Shopping scares me, even though stores are doing their best to make it safe

Buy-Low Foods is doing its best to make shopping safe, but narrow aisles make physical distancing a challenge. (© Richard McGuire Photo)

As my fridge and kitchen cupboards got emptier and emptier in recent days, I realized I would have to make another dreaded trip to the grocery store.

I’ve been trying to limit my grocery shopping to once every two weeks to avoid unnecessary exposure to other people. But I only managed to hold out for 11 days. My eggs, bread and other items were all gone. The remaining small amount of milk in my jug was starting to smell.

I’ve also been holding out on a few other items I’ve needed or wanted. Prescriptions down to the last pills. A needed hardware item. And, since I don’t intend to give up all alcohol until a vaccine is available, a trip to the liquor store.

Shopping scares me. I try to go in as quickly as I can, armed with a plan, knowing exactly what I need to get. I wear a face covering, which offers limited protection to myself and others. I’m careful about what I touch and the bandana reminds me not to touch my face. Continue reading “Shopping scares me, even though stores are doing their best to make it safe”

Immunity could help society recover, but questions are many, and we’re not there yet

This scanning electron microscope image shows SARS-CoV-2 (yellow)—also known as 2019-nCoV, the virus that causes COVID-19—isolated from a patient in the U.S., emerging from the surface of cells (blue/pink) cultured in the lab. Credit: NIAID-RML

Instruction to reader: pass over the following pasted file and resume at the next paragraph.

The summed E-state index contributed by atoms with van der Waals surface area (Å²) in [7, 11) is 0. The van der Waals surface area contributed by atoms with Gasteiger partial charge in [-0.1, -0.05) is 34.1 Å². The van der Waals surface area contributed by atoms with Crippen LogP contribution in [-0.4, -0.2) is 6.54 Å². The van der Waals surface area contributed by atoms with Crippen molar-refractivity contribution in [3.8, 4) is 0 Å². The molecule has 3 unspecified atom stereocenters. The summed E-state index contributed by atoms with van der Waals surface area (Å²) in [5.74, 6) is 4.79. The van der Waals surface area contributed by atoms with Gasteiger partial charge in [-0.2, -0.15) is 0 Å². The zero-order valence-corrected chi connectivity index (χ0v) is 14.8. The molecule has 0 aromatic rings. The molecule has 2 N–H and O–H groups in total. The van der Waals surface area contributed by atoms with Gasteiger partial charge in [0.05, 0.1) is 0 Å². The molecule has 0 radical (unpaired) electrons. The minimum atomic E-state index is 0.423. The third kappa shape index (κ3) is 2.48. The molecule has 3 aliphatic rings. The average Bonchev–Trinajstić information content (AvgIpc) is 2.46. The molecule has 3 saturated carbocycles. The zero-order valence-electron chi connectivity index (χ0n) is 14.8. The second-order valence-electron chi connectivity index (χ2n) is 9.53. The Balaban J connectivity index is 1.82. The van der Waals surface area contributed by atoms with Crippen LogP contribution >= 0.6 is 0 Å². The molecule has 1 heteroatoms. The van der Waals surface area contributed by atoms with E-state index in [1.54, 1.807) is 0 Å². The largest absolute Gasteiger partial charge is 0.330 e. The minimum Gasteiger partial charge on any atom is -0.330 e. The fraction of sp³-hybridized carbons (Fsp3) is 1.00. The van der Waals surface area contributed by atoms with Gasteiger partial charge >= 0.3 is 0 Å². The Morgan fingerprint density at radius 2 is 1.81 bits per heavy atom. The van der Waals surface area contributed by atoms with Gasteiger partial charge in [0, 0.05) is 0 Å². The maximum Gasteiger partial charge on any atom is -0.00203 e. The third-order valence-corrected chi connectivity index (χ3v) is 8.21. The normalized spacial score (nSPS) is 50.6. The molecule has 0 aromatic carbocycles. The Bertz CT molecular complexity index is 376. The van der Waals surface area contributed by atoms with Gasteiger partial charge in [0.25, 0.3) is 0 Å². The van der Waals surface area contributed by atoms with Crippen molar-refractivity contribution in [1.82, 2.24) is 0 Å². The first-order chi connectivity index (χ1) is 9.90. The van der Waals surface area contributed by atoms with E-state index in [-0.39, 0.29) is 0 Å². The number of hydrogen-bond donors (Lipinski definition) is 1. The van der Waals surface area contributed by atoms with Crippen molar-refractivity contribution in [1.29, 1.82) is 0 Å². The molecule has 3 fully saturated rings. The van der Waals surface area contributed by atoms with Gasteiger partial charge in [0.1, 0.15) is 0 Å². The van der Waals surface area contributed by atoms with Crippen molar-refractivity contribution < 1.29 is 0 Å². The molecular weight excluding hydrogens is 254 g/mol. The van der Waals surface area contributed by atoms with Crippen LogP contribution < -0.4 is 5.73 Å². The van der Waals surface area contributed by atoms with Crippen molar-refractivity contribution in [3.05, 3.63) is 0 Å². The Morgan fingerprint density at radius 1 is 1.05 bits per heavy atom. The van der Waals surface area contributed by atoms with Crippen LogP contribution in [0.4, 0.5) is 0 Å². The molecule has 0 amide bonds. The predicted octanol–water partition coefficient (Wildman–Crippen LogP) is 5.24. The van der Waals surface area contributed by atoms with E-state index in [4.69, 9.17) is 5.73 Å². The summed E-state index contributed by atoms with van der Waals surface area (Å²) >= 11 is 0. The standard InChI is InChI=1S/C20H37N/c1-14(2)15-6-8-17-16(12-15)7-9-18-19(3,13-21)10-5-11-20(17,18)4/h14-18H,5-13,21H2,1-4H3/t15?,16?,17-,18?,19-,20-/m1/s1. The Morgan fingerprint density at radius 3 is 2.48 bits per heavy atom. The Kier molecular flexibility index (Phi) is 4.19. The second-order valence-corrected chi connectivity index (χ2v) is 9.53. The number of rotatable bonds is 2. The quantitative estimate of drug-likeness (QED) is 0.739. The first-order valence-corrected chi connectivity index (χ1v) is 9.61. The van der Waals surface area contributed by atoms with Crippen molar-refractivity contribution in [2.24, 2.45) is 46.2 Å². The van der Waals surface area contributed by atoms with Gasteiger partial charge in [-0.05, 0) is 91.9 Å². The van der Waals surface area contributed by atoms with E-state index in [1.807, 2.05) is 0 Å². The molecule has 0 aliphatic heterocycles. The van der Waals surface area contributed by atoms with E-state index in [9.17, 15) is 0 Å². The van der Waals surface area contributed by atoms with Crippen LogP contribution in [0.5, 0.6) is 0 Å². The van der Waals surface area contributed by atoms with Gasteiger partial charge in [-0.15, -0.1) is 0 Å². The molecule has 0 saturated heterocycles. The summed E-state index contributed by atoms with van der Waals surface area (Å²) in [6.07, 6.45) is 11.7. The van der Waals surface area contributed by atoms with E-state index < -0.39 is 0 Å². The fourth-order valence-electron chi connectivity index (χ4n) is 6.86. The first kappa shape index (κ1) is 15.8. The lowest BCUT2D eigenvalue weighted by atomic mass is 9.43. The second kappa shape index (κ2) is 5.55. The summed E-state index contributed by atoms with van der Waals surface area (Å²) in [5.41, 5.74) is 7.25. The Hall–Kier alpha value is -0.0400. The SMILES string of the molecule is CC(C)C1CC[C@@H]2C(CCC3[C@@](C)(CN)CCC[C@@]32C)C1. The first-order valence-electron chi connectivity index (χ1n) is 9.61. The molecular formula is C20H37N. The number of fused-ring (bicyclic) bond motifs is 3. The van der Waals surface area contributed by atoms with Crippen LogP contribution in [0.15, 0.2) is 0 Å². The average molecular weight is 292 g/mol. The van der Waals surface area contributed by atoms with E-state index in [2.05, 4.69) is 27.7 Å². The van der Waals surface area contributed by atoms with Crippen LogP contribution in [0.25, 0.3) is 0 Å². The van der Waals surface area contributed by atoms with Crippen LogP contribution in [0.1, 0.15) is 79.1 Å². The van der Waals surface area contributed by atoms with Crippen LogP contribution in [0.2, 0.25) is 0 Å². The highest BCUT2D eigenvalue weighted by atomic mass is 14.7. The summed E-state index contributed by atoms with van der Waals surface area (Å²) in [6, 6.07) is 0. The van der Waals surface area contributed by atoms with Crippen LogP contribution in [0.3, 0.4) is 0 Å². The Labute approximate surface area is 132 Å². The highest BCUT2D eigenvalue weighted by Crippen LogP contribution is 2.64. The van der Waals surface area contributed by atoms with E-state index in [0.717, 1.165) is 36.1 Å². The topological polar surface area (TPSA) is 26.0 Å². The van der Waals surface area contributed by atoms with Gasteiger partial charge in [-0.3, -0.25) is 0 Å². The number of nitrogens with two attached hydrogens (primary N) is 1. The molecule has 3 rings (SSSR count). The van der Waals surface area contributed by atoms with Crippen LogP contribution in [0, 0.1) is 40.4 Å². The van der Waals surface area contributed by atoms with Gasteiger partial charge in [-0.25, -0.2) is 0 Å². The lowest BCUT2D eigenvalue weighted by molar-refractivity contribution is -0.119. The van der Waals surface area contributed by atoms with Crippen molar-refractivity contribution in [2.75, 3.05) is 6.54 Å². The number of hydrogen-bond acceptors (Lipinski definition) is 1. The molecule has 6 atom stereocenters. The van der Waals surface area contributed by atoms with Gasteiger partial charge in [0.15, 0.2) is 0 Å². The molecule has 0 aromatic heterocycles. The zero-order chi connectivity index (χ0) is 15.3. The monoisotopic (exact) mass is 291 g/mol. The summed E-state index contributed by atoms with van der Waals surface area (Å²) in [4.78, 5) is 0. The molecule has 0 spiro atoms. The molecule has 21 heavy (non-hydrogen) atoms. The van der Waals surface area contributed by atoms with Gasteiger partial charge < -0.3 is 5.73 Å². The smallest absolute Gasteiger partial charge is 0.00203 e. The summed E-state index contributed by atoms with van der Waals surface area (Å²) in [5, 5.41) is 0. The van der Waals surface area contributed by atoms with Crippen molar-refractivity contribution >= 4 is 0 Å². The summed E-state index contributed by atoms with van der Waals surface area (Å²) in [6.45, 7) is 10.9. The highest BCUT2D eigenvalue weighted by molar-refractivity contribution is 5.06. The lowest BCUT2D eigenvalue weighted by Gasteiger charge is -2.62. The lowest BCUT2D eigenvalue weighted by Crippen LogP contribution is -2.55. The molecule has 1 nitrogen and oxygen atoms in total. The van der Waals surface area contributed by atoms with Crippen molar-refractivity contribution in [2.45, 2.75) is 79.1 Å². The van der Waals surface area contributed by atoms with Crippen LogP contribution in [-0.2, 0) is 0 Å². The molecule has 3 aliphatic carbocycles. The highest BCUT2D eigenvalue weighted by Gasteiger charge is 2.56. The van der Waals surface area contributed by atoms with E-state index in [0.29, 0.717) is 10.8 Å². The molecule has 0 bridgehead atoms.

With a Covid-19 vaccine likely still many months away, there is debate about whether people who have had the illness and recovered have immunity and can escape the isolation the rest of us face.

In the United Kingdom these days, some are proposing that “immunity passports” could be provided to people who are found by testing to have the antibodies in their blood that might prevent them from getting reinfected and spreading the disease.

It’s an attractive idea on the surface. Many of the people infected are healthcare workers and they are urgently needed back at work. Would they need the same level of protection if they’ve already had the virus? Some see it as a way to restore the economy with recovered workers, even as most of the rest of the population remains in isolation.

But there are still too many unanswered questions about the nature of the immune response to Covid-19. And there are dozens of logistical questions. Continue reading “Immunity could help society recover, but questions are many, and we’re not there yet”

Osoyoos Times, Oliver Chronicle suspend print editions

The Osoyoos Times and Oliver Chronicle announced Thursday that they are suspending their print editions starting next week. They will continue publishing their online editions. (Photo: Richard McGuire for the Osoyoos Times)

Sadly, the Osoyoos Times and Oliver Chronicle both announced Thursday that they are suspending their print editions, though they will continue to publish online.

To my knowledge, next week will be the first time since the Osoyoos Times was started by Stan Stodola in early 1947 that the Times has not published a paper edition.

The decline of community newspapers began long before Covid-19, but no doubt the impact of the pandemic on local businesses has badly hurt the advertising revenue these papers need to survive. Continue reading “Osoyoos Times, Oliver Chronicle suspend print editions”

UPDATE: There’s growing push-back against message that public should not wear masks